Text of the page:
Providers is a generic term used to describe health professionals, such as doctors, dentists, advanced practice registered nurses, physician assistants, and others who provide direct care and bill for services. Support staff, such as medical assistants or dental assistants, are not included in this category. A provider relations representative or manager is the customer support person for an insurance company who works with providers, rather than patients.
Important Skills and Characteristics
A provider relations representative must have strong communication skills. A rep must be able to discuss all aspects of the organization's insurance network, negotiate with providers and explain anything that is unclear. She must be able to listen carefully to a provider’s concerns and draw on good interpersonal skills to build rapport. A rep must be patient and remain polite even when dealing with an angry provider. Problem-solving skills and computer proficiency are also required in this role.
It's All in the Negotiations
A provider relations representative negotiates the contracts with healthcare professionals who provide services to the insurance network’s clients. Her primary responsibility is to complete negotiations in a way that satisfies providers -- who want to be reimbursed fairly -- while staying within the insurance company’s financial restraints. She reviews and revises contracts, and ensures that all necessary documentation is complete and correct. Provider relations reps often maintain provider databases for their organization and departments.
Provider relations reps handle complaints from patients and providers. They develop letters of agreement, maintain provider documentation files and periodically perform a financial analysis related to provider contracts. The provider relations rep is often the expert resource for other staff on contract issues. She maintains documentation on claims against network providers and may make recommendations to executive leaders regarding provider contracts. Some provider reps might also train providers and their staff regarding insurance network policies or procedures.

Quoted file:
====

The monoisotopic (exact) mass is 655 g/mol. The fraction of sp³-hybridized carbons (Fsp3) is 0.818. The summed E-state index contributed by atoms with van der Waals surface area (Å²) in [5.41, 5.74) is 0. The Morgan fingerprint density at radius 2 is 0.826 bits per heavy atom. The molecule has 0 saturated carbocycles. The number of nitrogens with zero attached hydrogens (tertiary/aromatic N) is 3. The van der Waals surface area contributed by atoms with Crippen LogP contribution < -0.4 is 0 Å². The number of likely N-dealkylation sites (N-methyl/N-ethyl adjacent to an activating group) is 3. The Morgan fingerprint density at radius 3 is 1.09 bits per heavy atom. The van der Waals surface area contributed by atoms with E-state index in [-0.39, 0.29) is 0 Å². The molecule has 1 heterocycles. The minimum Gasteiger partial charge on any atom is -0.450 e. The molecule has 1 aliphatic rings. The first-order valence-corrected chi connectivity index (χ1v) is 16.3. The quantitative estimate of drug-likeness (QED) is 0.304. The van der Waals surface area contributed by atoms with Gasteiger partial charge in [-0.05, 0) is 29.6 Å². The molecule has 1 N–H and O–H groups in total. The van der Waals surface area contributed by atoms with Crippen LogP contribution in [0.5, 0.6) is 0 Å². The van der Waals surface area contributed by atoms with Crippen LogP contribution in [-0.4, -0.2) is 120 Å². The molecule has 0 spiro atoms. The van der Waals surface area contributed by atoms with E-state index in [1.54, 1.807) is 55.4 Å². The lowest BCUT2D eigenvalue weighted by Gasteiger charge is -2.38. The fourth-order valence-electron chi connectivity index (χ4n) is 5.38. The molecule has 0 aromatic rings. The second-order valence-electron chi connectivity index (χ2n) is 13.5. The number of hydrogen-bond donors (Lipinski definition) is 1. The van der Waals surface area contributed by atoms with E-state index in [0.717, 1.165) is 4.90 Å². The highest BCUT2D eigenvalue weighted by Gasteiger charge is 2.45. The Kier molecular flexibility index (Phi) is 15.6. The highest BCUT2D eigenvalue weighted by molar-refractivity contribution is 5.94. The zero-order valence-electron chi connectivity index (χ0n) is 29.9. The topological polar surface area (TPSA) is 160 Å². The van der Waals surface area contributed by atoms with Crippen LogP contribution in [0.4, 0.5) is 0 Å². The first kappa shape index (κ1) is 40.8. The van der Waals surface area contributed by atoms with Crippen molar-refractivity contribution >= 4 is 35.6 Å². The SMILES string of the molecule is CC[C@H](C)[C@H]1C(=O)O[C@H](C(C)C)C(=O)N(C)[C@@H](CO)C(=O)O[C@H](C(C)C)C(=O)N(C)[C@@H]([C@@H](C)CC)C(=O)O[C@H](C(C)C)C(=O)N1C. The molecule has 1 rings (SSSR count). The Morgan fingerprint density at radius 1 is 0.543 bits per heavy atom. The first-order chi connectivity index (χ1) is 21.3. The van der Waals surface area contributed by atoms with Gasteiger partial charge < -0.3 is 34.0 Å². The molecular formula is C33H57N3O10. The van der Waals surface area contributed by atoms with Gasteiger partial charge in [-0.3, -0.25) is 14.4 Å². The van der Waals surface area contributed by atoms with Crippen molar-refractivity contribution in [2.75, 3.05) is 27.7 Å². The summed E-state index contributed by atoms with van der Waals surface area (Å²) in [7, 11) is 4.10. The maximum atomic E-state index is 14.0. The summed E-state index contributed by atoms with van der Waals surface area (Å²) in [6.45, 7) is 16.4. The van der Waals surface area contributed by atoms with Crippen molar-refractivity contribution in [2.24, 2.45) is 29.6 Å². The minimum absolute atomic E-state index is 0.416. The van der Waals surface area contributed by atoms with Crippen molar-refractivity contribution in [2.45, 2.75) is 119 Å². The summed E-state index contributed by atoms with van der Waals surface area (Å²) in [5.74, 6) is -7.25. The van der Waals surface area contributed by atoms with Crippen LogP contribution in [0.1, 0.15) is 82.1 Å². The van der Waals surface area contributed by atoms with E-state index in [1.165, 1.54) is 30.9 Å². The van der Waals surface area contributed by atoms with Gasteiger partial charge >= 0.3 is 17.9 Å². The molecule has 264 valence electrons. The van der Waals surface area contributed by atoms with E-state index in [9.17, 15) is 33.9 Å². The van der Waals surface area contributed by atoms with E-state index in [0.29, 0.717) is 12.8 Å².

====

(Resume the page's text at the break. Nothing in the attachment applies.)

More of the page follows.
Preparing for the Job
Although the U.S. Bureau of Labor Statistics reports a high school diploma is sufficient for a customer service representative job, insurance companies might require a bachelor’s degree in business or healthcare administration. Some companies, such as Health Share of Oregon, prefer a master’s degree. The job typically requires on-the-job training as well. In some states, the BLS notes, a provider relations rep might need a license, which usually requires passing a written exam.
2016 Salary Information for Customer Service Representatives
Customer service representatives earned a median annual salary of $32,300 in 2016, according to the U.S. Bureau of Labor Statistics. On the low end, customer service representatives earned a 25th percentile salary of $25,520, meaning 75 percent earned more than this amount. The 75th percentile salary is $41,430, meaning 25 percent earn more. In 2016, 2,784,500 people were employed in the U.S. as customer service representatives.